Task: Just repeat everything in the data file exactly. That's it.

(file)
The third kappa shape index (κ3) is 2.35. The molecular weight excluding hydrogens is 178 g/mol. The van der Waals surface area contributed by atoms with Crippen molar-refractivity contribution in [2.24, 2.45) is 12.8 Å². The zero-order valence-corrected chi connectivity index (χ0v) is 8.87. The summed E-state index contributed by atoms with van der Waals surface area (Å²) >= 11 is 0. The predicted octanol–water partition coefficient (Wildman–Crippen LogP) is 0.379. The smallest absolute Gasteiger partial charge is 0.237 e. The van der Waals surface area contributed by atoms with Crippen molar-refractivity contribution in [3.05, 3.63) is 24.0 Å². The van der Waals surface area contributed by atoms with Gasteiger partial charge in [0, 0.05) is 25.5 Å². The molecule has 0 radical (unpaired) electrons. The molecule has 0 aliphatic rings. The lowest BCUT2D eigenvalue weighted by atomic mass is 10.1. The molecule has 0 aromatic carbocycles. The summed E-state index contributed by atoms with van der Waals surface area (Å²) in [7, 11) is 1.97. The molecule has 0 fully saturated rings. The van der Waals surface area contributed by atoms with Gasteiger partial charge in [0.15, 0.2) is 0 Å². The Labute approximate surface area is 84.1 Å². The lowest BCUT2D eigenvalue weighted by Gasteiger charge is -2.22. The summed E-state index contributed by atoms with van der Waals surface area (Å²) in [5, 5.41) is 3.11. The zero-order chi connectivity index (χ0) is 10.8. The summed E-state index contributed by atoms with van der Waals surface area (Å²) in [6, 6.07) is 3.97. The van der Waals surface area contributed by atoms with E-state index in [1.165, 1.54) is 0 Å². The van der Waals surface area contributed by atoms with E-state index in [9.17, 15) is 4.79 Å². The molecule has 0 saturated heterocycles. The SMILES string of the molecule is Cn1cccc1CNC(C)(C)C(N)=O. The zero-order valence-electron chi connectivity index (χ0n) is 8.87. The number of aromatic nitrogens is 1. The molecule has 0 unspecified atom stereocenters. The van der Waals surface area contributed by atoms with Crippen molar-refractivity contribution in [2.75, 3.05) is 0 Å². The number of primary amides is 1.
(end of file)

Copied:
The third kappa shape index (κ3) is 2.35. The molecular weight excluding hydrogens is 178 g/mol. The van der Waals surface area contributed by atoms with Crippen molar-refractivity contribution in [2.24, 2.45) is 12.8 Å². The zero-order valence-corrected chi connectivity index (χ0v) is 8.87. The summed E-state index contributed by atoms with van der Waals surface area (Å²) >= 11 is 0. The predicted octanol–water partition coefficient (Wildman–Crippen LogP) is 0.379. The smallest absolute Gasteiger partial charge is 0.237 e. The van der Waals surface area contributed by atoms with Crippen molar-refractivity contribution in [3.05, 3.63) is 24.0 Å². The van der Waals surface area contributed by atoms with Gasteiger partial charge in [0, 0.05) is 25.5 Å². The molecule has 0 radical (unpaired) electrons. The molecule has 0 aliphatic rings. The lowest BCUT2D eigenvalue weighted by atomic mass is 10.1. The molecule has 0 aromatic carbocycles. The summed E-state index contributed by atoms with van der Waals surface area (Å²) in [7, 11) is 1.97. The molecule has 0 fully saturated rings. The van der Waals surface area contributed by atoms with Gasteiger partial charge in [0.15, 0.2) is 0 Å². The Labute approximate surface area is 84.1 Å². The lowest BCUT2D eigenvalue weighted by Gasteiger charge is -2.22. The summed E-state index contributed by atoms with van der Waals surface area (Å²) in [5, 5.41) is 3.11. The zero-order chi connectivity index (χ0) is 10.8. The summed E-state index contributed by atoms with van der Waals surface area (Å²) in [6, 6.07) is 3.97. The van der Waals surface area contributed by atoms with E-state index in [1.165, 1.54) is 0 Å². The van der Waals surface area contributed by atoms with E-state index in [9.17, 15) is 4.79 Å². The molecule has 0 saturated heterocycles. The SMILES string of the molecule is Cn1cccc1CNC(C)(C)C(N)=O. The zero-order valence-electron chi connectivity index (χ0n) is 8.87. The number of aromatic nitrogens is 1. The molecule has 0 unspecified atom stereocenters. The van der Waals surface area contributed by atoms with Crippen molar-refractivity contribution in [2.75, 3.05) is 0 Å². The number of primary amides is 1.